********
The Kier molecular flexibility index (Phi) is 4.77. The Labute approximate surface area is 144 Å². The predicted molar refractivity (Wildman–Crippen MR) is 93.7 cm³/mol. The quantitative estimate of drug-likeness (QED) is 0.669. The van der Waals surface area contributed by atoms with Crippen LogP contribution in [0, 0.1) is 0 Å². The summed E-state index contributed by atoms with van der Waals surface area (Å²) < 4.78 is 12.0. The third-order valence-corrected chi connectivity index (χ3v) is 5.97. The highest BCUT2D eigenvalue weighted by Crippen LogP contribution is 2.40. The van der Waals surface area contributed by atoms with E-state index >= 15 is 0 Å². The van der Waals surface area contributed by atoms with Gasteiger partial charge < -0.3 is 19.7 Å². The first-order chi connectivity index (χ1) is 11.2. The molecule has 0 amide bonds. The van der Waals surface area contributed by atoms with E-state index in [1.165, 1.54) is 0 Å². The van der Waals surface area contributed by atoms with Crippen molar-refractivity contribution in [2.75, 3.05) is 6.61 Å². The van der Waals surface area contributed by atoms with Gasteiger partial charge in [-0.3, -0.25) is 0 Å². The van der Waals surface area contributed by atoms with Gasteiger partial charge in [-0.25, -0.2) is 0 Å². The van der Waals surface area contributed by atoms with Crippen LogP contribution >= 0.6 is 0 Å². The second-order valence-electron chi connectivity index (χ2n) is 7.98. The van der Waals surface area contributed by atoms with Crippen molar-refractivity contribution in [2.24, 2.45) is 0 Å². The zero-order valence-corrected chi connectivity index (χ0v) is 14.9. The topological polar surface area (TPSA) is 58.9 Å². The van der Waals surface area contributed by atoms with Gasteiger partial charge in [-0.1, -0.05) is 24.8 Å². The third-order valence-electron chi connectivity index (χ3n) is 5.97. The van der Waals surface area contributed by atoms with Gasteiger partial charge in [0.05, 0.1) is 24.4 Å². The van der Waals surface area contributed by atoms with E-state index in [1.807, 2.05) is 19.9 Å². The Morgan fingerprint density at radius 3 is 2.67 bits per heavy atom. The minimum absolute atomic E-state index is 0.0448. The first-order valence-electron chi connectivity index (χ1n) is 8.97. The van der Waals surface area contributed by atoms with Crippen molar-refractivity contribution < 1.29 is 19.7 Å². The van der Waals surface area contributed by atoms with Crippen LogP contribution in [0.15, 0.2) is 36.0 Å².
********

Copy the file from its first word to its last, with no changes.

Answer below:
The Kier molecular flexibility index (Phi) is 4.77. The Labute approximate surface area is 144 Å². The predicted molar refractivity (Wildman–Crippen MR) is 93.7 cm³/mol. The quantitative estimate of drug-likeness (QED) is 0.669. The van der Waals surface area contributed by atoms with Crippen LogP contribution in [0, 0.1) is 0 Å². The summed E-state index contributed by atoms with van der Waals surface area (Å²) < 4.78 is 12.0. The third-order valence-corrected chi connectivity index (χ3v) is 5.97. The highest BCUT2D eigenvalue weighted by Crippen LogP contribution is 2.40. The van der Waals surface area contributed by atoms with E-state index >= 15 is 0 Å². The van der Waals surface area contributed by atoms with Gasteiger partial charge < -0.3 is 19.7 Å². The first-order chi connectivity index (χ1) is 11.2. The molecule has 0 amide bonds. The van der Waals surface area contributed by atoms with E-state index in [1.165, 1.54) is 0 Å². The van der Waals surface area contributed by atoms with Crippen molar-refractivity contribution in [2.75, 3.05) is 6.61 Å². The van der Waals surface area contributed by atoms with Gasteiger partial charge in [-0.3, -0.25) is 0 Å². The van der Waals surface area contributed by atoms with Gasteiger partial charge in [-0.25, -0.2) is 0 Å². The van der Waals surface area contributed by atoms with Crippen LogP contribution >= 0.6 is 0 Å². The second-order valence-electron chi connectivity index (χ2n) is 7.98. The van der Waals surface area contributed by atoms with Crippen molar-refractivity contribution in [2.24, 2.45) is 0 Å². The zero-order valence-corrected chi connectivity index (χ0v) is 14.9. The topological polar surface area (TPSA) is 58.9 Å². The van der Waals surface area contributed by atoms with Gasteiger partial charge in [-0.1, -0.05) is 24.8 Å². The third-order valence-electron chi connectivity index (χ3n) is 5.97. The van der Waals surface area contributed by atoms with Gasteiger partial charge in [0.05, 0.1) is 24.4 Å². The van der Waals surface area contributed by atoms with E-state index in [1.807, 2.05) is 19.9 Å². The Morgan fingerprint density at radius 3 is 2.67 bits per heavy atom. The minimum absolute atomic E-state index is 0.0448. The first-order valence-electron chi connectivity index (χ1n) is 8.97. The van der Waals surface area contributed by atoms with Crippen molar-refractivity contribution < 1.29 is 19.7 Å². The van der Waals surface area contributed by atoms with Crippen LogP contribution in [0.15, 0.2) is 36.0 Å².